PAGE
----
Impact of Select Immunologic and Virologic Biomarkers on CD4 Cell Count Decrease in Patients with Chronic HIV-1 Subtype C Infection: Results from Sinikithemba Cohort, Durban, South Africa

Ragon Institute of Massachusetts General Hospital, Massachusetts Institute of Technology and Harvard University, Boston, USA.
Clinical Infectious Diseases (Impact Factor: 8.89). 08/2009; 49(6):956-64. DOI: 10.1086/605503
Source: PubMed


The extent to which immunologic and clinical biomarkers influence human immunodeficiency virus type 1 (HIV-1) infection outcomes remains incompletely characterized, particularly for non-B subtypes. On the basis of data supporting in vitro HIV-1 protein-specific CD8 T lymphocyte responses as correlates of immune control in cross-sectional studies, we assessed the relationship of these responses, along with established HIV-1 biomarkers, with rates of CD4 cell count decrease in individuals infected with HIV-1 subtype C.
Bivariate and multivariate mixed-effects models were used to assess the relationship of baseline CD4 cell count, plasma viral load, human leukocyte antigen (HLA) class I alleles, and HIV-1 protein-specific CD8 T cell responses with the rate of CD4 cell count decrease in a longitudinal population-based cohort of 300 therapy-naive, chronically infected adults with baseline CD4 cell counts >200 cells/mm(3) and plasma viral loads >500 copies/mL over a median of 25 months of follow-up.
In bivariate analyses, baseline CD4 cell count, plasma viral load, and possession of a protective HLA allele correlated significantly with the rate of CD4 cell count decrease. No relationship was observed between HIV-1 protein-specific CD8 T cell responses and CD4 cell count decrease. Results from multivariate models incorporating baseline CD4 cell counts (201-350 vs >350 cells/mm(3)), plasma viral load (< or =100,000 vs >100,000 copies/mL), and HLA (protective vs not protective) yielded the ability to discriminate CD4 cell count decreases over a 10-fold range. The fastest decrease was observed among individuals with CD4 cell counts >350 cells/mm(3) and plasma viral loads >100,000 copies/mL with no protective HLA alleles (-59 cells/mm(3) per year), whereas the slowest decrease was observed among individuals with CD4 cell counts 201-350 cells/mm(3), plasma viral loads < or =100,000 copies/mL, and a protective HLA allele (-6 cells/mm(3) per year).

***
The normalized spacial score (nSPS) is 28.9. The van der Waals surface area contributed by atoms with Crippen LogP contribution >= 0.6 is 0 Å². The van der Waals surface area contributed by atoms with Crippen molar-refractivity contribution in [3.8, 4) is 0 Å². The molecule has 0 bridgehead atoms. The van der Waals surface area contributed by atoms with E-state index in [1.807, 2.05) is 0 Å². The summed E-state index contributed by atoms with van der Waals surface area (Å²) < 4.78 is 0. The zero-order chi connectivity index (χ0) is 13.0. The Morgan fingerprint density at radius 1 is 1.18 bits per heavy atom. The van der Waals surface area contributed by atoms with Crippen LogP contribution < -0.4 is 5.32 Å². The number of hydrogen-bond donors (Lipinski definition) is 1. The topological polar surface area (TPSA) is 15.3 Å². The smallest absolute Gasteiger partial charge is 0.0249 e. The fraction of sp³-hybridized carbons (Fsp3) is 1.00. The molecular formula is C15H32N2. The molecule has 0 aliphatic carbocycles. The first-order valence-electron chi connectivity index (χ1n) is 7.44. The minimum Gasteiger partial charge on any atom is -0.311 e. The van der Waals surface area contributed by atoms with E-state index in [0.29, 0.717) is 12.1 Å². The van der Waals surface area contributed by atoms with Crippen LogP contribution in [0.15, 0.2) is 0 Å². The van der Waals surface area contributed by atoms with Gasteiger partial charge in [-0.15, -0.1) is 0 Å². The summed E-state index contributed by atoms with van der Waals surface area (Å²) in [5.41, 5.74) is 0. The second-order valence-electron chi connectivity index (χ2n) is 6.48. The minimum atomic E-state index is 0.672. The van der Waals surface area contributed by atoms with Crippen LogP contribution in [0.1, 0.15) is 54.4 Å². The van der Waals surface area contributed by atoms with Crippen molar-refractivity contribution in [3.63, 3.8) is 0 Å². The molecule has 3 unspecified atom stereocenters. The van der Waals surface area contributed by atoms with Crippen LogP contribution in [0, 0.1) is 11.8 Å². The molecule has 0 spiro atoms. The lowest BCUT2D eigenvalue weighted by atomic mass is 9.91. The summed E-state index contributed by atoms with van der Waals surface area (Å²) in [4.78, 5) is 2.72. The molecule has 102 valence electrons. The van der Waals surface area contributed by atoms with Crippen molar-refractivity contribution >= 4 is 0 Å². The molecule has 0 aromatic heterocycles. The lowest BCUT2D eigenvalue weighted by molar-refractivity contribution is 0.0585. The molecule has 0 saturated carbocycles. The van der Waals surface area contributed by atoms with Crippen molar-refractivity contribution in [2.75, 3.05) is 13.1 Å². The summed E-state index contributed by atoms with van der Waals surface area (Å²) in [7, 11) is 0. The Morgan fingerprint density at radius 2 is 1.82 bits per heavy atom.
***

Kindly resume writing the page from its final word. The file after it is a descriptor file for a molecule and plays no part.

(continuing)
The combination of plasma viral load and HLA class I type, but not in vitro HIV-1 protein-specific CD8 T cell responses, differentiates rates of CD4 cell count decrease in patients with chronic subtype-C infection better than either marker alone.

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